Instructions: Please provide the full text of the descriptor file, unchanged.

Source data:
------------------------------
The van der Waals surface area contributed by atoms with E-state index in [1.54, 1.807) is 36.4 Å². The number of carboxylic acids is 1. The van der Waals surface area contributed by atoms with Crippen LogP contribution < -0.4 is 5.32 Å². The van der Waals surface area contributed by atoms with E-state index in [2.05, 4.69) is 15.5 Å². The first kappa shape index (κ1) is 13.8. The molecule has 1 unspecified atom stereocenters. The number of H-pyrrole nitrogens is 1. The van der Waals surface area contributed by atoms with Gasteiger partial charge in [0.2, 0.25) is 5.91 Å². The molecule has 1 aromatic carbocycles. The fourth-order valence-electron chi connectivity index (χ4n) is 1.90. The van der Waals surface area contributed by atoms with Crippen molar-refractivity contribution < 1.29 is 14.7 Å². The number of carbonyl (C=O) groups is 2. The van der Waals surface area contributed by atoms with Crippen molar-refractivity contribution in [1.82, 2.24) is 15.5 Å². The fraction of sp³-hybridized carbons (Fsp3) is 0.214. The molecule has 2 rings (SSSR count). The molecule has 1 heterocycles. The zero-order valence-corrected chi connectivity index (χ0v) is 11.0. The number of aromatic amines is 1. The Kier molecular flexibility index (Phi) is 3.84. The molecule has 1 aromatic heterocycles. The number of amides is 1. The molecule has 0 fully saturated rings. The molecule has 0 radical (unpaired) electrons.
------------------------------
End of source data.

The van der Waals surface area contributed by atoms with E-state index in [1.54, 1.807) is 36.4 Å². The number of carboxylic acids is 1. The van der Waals surface area contributed by atoms with Crippen LogP contribution < -0.4 is 5.32 Å². The van der Waals surface area contributed by atoms with E-state index in [2.05, 4.69) is 15.5 Å². The first kappa shape index (κ1) is 13.8. The molecule has 1 unspecified atom stereocenters. The number of H-pyrrole nitrogens is 1. The van der Waals surface area contributed by atoms with Gasteiger partial charge in [0.2, 0.25) is 5.91 Å². The molecule has 1 aromatic carbocycles. The fourth-order valence-electron chi connectivity index (χ4n) is 1.90. The van der Waals surface area contributed by atoms with Crippen molar-refractivity contribution < 1.29 is 14.7 Å². The number of carbonyl (C=O) groups is 2. The van der Waals surface area contributed by atoms with Crippen molar-refractivity contribution in [1.82, 2.24) is 15.5 Å². The fraction of sp³-hybridized carbons (Fsp3) is 0.214. The molecule has 2 rings (SSSR count). The molecule has 1 heterocycles. The zero-order valence-corrected chi connectivity index (χ0v) is 11.0. The number of aromatic amines is 1. The Kier molecular flexibility index (Phi) is 3.84. The molecule has 1 aromatic heterocycles. The number of amides is 1. The molecule has 0 fully saturated rings. The molecule has 0 radical (unpaired) electrons.